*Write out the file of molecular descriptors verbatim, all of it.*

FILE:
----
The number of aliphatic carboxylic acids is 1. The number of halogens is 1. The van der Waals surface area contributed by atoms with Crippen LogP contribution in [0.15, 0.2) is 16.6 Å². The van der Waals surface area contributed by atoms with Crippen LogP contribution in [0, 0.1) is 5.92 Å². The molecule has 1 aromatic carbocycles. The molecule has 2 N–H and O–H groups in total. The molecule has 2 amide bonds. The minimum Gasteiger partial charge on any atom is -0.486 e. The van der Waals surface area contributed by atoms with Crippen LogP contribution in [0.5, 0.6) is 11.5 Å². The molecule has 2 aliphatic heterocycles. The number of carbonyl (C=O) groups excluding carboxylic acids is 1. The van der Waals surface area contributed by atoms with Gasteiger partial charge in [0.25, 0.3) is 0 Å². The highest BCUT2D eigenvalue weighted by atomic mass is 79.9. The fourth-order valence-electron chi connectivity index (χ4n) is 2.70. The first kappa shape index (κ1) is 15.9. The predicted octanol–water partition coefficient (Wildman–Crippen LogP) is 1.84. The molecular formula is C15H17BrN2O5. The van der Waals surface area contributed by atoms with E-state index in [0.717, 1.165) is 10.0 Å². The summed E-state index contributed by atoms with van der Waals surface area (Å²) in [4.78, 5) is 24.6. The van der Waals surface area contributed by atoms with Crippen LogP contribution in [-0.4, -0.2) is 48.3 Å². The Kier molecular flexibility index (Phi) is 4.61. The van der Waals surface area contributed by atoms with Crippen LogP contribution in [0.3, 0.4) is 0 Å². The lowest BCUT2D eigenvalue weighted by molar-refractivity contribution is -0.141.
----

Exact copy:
The number of aliphatic carboxylic acids is 1. The number of halogens is 1. The van der Waals surface area contributed by atoms with Crippen LogP contribution in [0.15, 0.2) is 16.6 Å². The van der Waals surface area contributed by atoms with Crippen LogP contribution in [0, 0.1) is 5.92 Å². The molecule has 1 aromatic carbocycles. The molecule has 2 N–H and O–H groups in total. The molecule has 2 amide bonds. The minimum Gasteiger partial charge on any atom is -0.486 e. The van der Waals surface area contributed by atoms with Crippen LogP contribution in [0.5, 0.6) is 11.5 Å². The molecule has 2 aliphatic heterocycles. The number of carbonyl (C=O) groups excluding carboxylic acids is 1. The van der Waals surface area contributed by atoms with Gasteiger partial charge in [0.25, 0.3) is 0 Å². The highest BCUT2D eigenvalue weighted by atomic mass is 79.9. The fourth-order valence-electron chi connectivity index (χ4n) is 2.70. The first kappa shape index (κ1) is 15.9. The predicted octanol–water partition coefficient (Wildman–Crippen LogP) is 1.84. The molecular formula is C15H17BrN2O5. The van der Waals surface area contributed by atoms with E-state index in [0.717, 1.165) is 10.0 Å². The summed E-state index contributed by atoms with van der Waals surface area (Å²) in [4.78, 5) is 24.6. The van der Waals surface area contributed by atoms with Crippen LogP contribution in [-0.4, -0.2) is 48.3 Å². The Kier molecular flexibility index (Phi) is 4.61. The van der Waals surface area contributed by atoms with Crippen LogP contribution in [0.3, 0.4) is 0 Å². The lowest BCUT2D eigenvalue weighted by molar-refractivity contribution is -0.141.